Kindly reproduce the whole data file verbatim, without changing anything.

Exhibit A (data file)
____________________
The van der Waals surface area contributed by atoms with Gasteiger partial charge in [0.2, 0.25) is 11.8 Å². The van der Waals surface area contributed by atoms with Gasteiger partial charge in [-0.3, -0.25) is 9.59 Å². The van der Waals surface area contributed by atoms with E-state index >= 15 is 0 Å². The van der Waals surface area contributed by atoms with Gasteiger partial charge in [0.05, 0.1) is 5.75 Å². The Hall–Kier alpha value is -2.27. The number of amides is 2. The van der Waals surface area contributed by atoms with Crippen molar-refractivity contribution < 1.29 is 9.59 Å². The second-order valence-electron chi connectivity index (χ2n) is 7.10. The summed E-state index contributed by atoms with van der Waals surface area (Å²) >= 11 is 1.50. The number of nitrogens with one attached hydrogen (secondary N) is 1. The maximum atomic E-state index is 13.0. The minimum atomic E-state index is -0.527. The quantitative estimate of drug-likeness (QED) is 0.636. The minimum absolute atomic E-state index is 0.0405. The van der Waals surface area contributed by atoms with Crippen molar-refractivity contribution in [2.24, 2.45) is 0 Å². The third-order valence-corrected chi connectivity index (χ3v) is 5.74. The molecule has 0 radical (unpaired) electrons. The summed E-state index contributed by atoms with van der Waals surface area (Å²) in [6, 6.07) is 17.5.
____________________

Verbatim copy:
The van der Waals surface area contributed by atoms with Gasteiger partial charge in [0.2, 0.25) is 11.8 Å². The van der Waals surface area contributed by atoms with Gasteiger partial charge in [-0.3, -0.25) is 9.59 Å². The van der Waals surface area contributed by atoms with E-state index >= 15 is 0 Å². The van der Waals surface area contributed by atoms with Gasteiger partial charge in [0.05, 0.1) is 5.75 Å². The Hall–Kier alpha value is -2.27. The number of amides is 2. The van der Waals surface area contributed by atoms with Crippen molar-refractivity contribution < 1.29 is 9.59 Å². The second-order valence-electron chi connectivity index (χ2n) is 7.10. The summed E-state index contributed by atoms with van der Waals surface area (Å²) >= 11 is 1.50. The number of nitrogens with one attached hydrogen (secondary N) is 1. The maximum atomic E-state index is 13.0. The minimum atomic E-state index is -0.527. The quantitative estimate of drug-likeness (QED) is 0.636. The minimum absolute atomic E-state index is 0.0405. The van der Waals surface area contributed by atoms with Crippen molar-refractivity contribution in [2.24, 2.45) is 0 Å². The third-order valence-corrected chi connectivity index (χ3v) is 5.74. The molecule has 0 radical (unpaired) electrons. The summed E-state index contributed by atoms with van der Waals surface area (Å²) in [6, 6.07) is 17.5.